Oil Storage tanks in the port in Tsing Yi, Hong Kong.
- Oil prices slumped Tuesday on lower demand prospects.
- Germany said it would reimpose strict coronavirus containment measures and struggles along with other EU nations to roll out vaccines.
- Markets are rattled by a sharp rise in US Treasury yields in recent weeks that have been fuelled by bets that the forecast strong bounce in economic activity this year will fan inflation.
Oil prices slumped Tuesday on lower demand prospects as Europe’s biggest economy Germany said it would reimpose strict coronavirus containment measures and struggles along with other EU nations to roll out vaccines.
European stock markets were mixed and US stock indices drifted lower after sharp losses in Asia.
On currency markets, the Turkish lira stabilised a day after plunging in reaction to news that President Recep Tayyip Erdogan sacked the country’s market-friendly central bank chief, raising concerns about another round of financial turbulence.
Germany will meanwhile enter a strict shutdown for five days over Easter amid surging virus rates, Chancellor Angela Merkel and regional leaders agreed Tuesday.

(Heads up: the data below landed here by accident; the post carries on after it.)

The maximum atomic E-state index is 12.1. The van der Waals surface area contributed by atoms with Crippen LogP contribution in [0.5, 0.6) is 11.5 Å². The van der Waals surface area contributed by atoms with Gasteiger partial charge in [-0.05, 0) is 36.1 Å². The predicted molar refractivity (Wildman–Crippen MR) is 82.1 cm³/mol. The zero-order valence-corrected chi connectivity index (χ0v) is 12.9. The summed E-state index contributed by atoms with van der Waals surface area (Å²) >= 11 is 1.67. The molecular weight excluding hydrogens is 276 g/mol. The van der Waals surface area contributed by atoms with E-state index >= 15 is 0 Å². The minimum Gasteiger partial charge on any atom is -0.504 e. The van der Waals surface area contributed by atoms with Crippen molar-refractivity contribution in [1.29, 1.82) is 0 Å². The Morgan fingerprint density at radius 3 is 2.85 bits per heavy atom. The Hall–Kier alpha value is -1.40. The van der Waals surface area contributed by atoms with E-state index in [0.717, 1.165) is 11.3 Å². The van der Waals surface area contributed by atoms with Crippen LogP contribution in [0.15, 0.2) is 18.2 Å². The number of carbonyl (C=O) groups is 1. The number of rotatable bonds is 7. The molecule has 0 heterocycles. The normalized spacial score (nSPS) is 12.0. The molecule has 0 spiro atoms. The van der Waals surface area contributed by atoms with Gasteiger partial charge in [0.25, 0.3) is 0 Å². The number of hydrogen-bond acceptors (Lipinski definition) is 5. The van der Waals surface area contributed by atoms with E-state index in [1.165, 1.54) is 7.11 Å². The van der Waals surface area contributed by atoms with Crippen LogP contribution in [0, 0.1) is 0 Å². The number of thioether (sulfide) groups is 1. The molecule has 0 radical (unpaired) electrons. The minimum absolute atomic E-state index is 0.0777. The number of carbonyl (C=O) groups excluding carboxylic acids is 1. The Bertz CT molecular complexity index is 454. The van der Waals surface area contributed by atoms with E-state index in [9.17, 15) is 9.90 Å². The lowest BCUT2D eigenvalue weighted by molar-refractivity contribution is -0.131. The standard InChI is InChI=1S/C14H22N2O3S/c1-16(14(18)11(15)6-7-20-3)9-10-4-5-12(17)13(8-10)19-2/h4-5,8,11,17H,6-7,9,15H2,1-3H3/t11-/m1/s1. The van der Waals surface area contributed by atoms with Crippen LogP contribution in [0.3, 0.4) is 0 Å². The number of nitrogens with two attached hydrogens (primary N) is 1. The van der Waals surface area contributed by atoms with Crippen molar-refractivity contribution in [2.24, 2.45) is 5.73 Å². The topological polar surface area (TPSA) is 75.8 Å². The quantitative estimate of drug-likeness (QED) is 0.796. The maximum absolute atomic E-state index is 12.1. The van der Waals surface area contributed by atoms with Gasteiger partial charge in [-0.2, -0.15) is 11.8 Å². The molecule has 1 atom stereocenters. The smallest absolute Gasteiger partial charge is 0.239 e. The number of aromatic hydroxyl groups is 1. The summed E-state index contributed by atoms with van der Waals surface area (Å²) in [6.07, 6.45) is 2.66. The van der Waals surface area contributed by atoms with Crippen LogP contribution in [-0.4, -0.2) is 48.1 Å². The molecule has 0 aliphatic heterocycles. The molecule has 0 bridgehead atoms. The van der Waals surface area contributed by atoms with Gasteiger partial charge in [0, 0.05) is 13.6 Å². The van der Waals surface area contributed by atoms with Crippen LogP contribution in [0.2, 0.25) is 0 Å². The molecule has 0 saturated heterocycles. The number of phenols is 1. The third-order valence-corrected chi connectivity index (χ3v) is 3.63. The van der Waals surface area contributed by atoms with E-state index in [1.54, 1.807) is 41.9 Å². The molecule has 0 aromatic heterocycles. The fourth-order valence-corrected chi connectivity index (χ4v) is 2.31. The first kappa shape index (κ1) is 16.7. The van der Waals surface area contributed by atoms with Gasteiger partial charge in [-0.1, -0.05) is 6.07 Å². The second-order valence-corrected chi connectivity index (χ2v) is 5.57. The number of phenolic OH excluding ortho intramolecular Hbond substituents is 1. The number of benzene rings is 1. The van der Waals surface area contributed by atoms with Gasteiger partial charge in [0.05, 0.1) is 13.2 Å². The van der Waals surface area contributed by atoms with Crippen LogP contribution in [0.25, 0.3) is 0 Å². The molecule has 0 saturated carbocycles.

Neighbouring France should be vaccinating “morning, noon and evening”, President Emmanuel Macron said as he tackles criticism that the Covid-19 immunisation drive has been too slow.
France is facing a third wave of infections but is lagging behind many Western countries in terms of the number of people vaccinated.
Events in Europe are “hurting demand projections for crude oil”, noted ThinkMarkets analyst Fawad Razaqzada.
“Everything else being equal, it means that growth will be slower to pick up and inflationary pressures are likely to be weaker than previously thought.”
Across the Atlantic, the focus is on the first joint congressional testimony by Federal Reserve boss Jerome Powell and Treasury Secretary Janet Yellen, who were due Tuesday to answer questions on their policy response to the pandemic.
It comes as markets are rattled by a sharp rise in US Treasury yields in recent weeks that have been fuelled by bets that the forecast strong bounce in economic activity this year will fan inflation and force the bank to lift interest rates before 2024, as it has previously indicated.
The pair have repeatedly said they do not see the spike in inflation lasting and will maintain ultra-loose monetary policies – including record-low rates – until they have a grip on unemployment, and price rises are above two percent for an extended period.
Also on the radar this week is the auction of seven-year US Treasuries, which will be followed closely after last month’s weak sale sparked a sharp sell-off in bonds that sent yields soaring – yields go in the opposite direction to prices – and sparked a global market panic.